Food for thought on lo­cal mar­kets

Sunday Times - - News Society - By TANYA FARBER

● By the time Ba­balo Mavuso cuts off the chicken’s head, plucks its feath­ers and dunks it in boil­ing wa­ter next to the taxi rank in Langa, she and her friend Amanda Tyeka have trav­elled two hours for their boss by taxi to and from a farm.

There, they would have loaded up 40 chick­ens — with­out a fridge wait­ing for them on the other end.

South Africa was re­cently ranked 44 out of 113 coun­tries in the Global Food Se­cu­rity In­dex. But some­thing doesn’t add up: Stats SA says “mal­nu­tri­tion re­mains a se­ri­ous chal­lenge in South Africa”, with one in four chil­dren stunted, and mal­nu­tri­tion high at around 20%.

The prob­lem, says Pro­fes­sor Jaap de Visser, is not in pro­duc­tion. We have plenty of food.

It’s about ac­cess, and the only thing that could rev­o­lu­tionise food se­cu­rity in South Africa is lo­cal gov­ern­ment stick­ing its finger in the pie.

De Visser is di­rec­tor of the Dul­lah Omar In­sti­tute at the Univer­sity of the West­ern Cape, and has done re­search on le­gal is­sues, hu­man rights and gov­er­nance on food se­cu­rity in our coun­try.

“What has in­trigued us in our work is see­ing the role that lo­cal gov­ern­ment could play, how mu­nic­i­pal­i­ties could use their pow­ers over in­fra­struc­ture to ad­dress food se­cu­rity prob­lems,” he said.

De Visser is all about lo­cal fresh pro­duce mar­kets. “This is not about a deli af­fair for the rich. It’s about mar­kets that re­ally bring food closer to com­mu­ni­ties,” he said.

But big stum­bling blocks are lack of com­mu­nal re­frig­er­a­tion, pub­lic trans­port is­sues, crim­i­nal ac­tiv­ity and lack of in­fra­struc­ture.

These are all within the do­main of lo­cal gov­ern­ment.

Mu­nic­i­pal­i­ties do a lot to “con­trol” in­for­mal food re­tail­ers when they should rather fa­cil­i­tate their pro­vi­sion of safe and healthy food.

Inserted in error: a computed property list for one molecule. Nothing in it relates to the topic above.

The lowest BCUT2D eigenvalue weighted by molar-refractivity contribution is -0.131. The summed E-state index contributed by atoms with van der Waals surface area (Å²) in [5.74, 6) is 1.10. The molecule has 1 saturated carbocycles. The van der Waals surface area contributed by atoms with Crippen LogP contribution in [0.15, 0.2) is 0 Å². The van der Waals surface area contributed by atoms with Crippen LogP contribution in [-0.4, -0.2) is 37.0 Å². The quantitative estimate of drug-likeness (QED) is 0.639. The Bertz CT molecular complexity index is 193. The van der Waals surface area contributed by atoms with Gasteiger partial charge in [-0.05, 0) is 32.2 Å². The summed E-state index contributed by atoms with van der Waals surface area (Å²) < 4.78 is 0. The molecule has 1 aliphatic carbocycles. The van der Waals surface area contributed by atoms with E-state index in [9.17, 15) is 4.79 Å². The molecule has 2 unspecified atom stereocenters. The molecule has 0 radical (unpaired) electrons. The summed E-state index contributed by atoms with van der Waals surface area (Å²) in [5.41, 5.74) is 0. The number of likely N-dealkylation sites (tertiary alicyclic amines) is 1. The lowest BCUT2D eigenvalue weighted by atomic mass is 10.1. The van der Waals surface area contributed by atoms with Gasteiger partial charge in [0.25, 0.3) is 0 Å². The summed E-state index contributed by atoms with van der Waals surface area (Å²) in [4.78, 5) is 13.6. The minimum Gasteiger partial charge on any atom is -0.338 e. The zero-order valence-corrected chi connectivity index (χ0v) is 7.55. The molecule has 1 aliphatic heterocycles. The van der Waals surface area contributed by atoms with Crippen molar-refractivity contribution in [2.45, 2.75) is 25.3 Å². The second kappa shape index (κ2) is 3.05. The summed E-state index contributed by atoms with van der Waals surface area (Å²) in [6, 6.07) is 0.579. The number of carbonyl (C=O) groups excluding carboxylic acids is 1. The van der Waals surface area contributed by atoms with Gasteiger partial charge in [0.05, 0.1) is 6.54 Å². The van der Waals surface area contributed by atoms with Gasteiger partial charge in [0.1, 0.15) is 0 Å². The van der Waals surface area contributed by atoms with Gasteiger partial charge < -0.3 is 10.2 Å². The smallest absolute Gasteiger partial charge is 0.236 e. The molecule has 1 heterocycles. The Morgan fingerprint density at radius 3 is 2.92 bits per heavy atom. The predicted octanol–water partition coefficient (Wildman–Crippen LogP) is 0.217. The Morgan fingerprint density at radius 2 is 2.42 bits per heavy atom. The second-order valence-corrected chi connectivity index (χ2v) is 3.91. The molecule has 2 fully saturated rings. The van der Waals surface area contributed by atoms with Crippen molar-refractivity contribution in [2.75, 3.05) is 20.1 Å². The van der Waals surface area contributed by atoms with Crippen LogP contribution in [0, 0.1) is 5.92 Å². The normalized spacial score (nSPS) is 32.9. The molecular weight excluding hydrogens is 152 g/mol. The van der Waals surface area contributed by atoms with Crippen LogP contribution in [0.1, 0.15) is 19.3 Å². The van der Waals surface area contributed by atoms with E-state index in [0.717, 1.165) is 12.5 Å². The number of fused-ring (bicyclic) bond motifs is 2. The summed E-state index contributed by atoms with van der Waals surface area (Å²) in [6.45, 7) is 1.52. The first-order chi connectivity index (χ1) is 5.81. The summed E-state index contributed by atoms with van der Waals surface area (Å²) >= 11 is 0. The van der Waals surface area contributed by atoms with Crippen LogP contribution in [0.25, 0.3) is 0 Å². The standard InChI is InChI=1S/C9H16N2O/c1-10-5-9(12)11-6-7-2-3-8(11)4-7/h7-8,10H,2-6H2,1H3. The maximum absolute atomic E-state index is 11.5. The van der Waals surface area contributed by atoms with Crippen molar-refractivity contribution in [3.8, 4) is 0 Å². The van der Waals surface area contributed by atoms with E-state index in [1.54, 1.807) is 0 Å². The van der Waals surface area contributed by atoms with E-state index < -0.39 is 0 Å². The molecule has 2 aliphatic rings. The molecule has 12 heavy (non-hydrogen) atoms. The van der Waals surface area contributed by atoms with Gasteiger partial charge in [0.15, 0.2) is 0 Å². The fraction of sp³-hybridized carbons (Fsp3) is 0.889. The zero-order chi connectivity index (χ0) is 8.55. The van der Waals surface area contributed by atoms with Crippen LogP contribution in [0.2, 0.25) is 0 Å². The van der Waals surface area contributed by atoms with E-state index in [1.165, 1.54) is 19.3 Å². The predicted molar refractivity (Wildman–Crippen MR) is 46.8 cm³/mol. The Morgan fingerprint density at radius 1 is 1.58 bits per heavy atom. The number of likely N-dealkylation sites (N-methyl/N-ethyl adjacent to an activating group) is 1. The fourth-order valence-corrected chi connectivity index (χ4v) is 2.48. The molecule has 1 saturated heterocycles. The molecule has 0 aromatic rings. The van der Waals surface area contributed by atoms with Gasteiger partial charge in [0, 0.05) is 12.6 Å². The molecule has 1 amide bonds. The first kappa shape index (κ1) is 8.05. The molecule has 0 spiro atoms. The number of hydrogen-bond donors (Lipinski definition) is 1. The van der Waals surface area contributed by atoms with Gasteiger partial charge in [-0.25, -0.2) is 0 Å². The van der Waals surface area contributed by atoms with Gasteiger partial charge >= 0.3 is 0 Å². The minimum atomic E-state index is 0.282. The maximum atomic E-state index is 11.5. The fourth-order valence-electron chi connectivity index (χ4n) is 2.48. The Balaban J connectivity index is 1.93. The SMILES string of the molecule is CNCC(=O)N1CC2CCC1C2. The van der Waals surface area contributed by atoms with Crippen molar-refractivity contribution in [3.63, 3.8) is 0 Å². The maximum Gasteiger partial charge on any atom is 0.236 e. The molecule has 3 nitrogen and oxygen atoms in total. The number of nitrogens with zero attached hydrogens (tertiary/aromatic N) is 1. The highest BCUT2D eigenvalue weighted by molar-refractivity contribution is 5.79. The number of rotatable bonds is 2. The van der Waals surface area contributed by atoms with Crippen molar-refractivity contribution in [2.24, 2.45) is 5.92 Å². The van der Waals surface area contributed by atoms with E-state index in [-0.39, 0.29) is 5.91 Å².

They could use their pow­ers “in a much more pro­gres­sive way to al­low small-scale farm­ers to bring their pro­duce to the mar­ket”.

If small-scale farm­ers had ac­cess to lo­cal mar­kets, cold stor­age and se­cu­rity, South Africans wouldn’t have to “rely on the four or five big re­tail­ers”.

He said it was un­der­stand­able that ci­ties were un­der pres­sure to re­lease land for low­cost hous­ing, and that be­ing in prox­im­ity to food was not yet high on the agenda, but “if you are plonk­ing peo­ple 20km from vi­able com­mer­cial cen­tres for food, they are at a huge dis­ad­van­tage”.

There is also a knock-on ef­fect along the food chain.

“These are not our chick­ens,” said Mavuso, 45, stand­ing in pools of blood. “We travel far for our boss to get them, we have no fridge to store them, and we sell them for him for R130. We get R30 for our shift.”

An­other is­sue is the rise of the shop­ping mall in town­ships.

Ac­cord­ing to re­search by Jane Bat­tersby, an ur­ban ge­og­ra­pher with the African Cen­tre for Ci­ties at the Univer­sity of Cape Town, “su­per­mar­kets in low-in­come ar­eas typ­i­cally stock less healthy foods than those in wealth­ier ar­eas and, as a re­sult, do not in­crease ac­cess to healthy foods”.

They also have an im­pact on lo­cal en­trepreneurs who used to sell in those ar­eas and are now be­ing pushed out.

Dr Nisha Naicker, a re­searcher at the Med­i­cal Re­search Coun­cil, warns that food in­se­cu­rity “has been linked to detri­men­tal health out­comes such as obe­sity, chronic dis­eases and men­tal health dis­or­ders in adults”.

In chil­dren, it is linked to stunt­ing, poor devel­op­ment, and de­creased aca­demic abil­ity.

Pic­ture: Esa Alexander

Ba­balo Mavuso, left, and her friend Amanda Tyeka pre­pare chick­ens for sale at a taxi rank in Langa.

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